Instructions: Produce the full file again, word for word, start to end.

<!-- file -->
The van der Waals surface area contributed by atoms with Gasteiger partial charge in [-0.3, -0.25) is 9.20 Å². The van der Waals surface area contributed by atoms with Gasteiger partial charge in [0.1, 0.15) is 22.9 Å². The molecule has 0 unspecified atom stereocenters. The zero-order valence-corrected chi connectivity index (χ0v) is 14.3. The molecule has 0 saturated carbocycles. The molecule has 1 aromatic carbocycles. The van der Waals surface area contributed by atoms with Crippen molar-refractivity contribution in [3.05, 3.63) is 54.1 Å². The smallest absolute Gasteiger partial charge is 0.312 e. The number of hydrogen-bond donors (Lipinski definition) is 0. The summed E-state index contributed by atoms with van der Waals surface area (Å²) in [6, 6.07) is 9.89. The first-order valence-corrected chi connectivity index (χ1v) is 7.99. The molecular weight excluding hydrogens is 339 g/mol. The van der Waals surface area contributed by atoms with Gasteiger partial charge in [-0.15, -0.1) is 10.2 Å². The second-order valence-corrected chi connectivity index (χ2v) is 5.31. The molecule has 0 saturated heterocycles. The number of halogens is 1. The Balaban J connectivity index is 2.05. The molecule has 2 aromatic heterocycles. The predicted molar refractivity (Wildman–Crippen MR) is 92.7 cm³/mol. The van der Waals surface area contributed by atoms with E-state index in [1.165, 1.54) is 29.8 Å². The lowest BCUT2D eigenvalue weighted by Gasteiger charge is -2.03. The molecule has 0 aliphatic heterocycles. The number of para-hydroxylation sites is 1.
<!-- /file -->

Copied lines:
The van der Waals surface area contributed by atoms with Gasteiger partial charge in [-0.3, -0.25) is 9.20 Å². The van der Waals surface area contributed by atoms with Gasteiger partial charge in [0.1, 0.15) is 22.9 Å². The molecule has 0 unspecified atom stereocenters. The zero-order valence-corrected chi connectivity index (χ0v) is 14.3. The molecule has 0 saturated carbocycles. The molecule has 1 aromatic carbocycles. The van der Waals surface area contributed by atoms with Crippen molar-refractivity contribution in [3.05, 3.63) is 54.1 Å². The smallest absolute Gasteiger partial charge is 0.312 e. The number of hydrogen-bond donors (Lipinski definition) is 0. The summed E-state index contributed by atoms with van der Waals surface area (Å²) in [6, 6.07) is 9.89. The first-order valence-corrected chi connectivity index (χ1v) is 7.99. The molecular weight excluding hydrogens is 339 g/mol. The van der Waals surface area contributed by atoms with Gasteiger partial charge in [-0.15, -0.1) is 10.2 Å². The second-order valence-corrected chi connectivity index (χ2v) is 5.31. The molecule has 0 saturated heterocycles. The number of halogens is 1. The Balaban J connectivity index is 2.05. The molecule has 2 aromatic heterocycles. The predicted molar refractivity (Wildman–Crippen MR) is 92.7 cm³/mol. The van der Waals surface area contributed by atoms with E-state index in [1.165, 1.54) is 29.8 Å². The lowest BCUT2D eigenvalue weighted by Gasteiger charge is -2.03. The molecule has 0 aliphatic heterocycles. The number of para-hydroxylation sites is 1.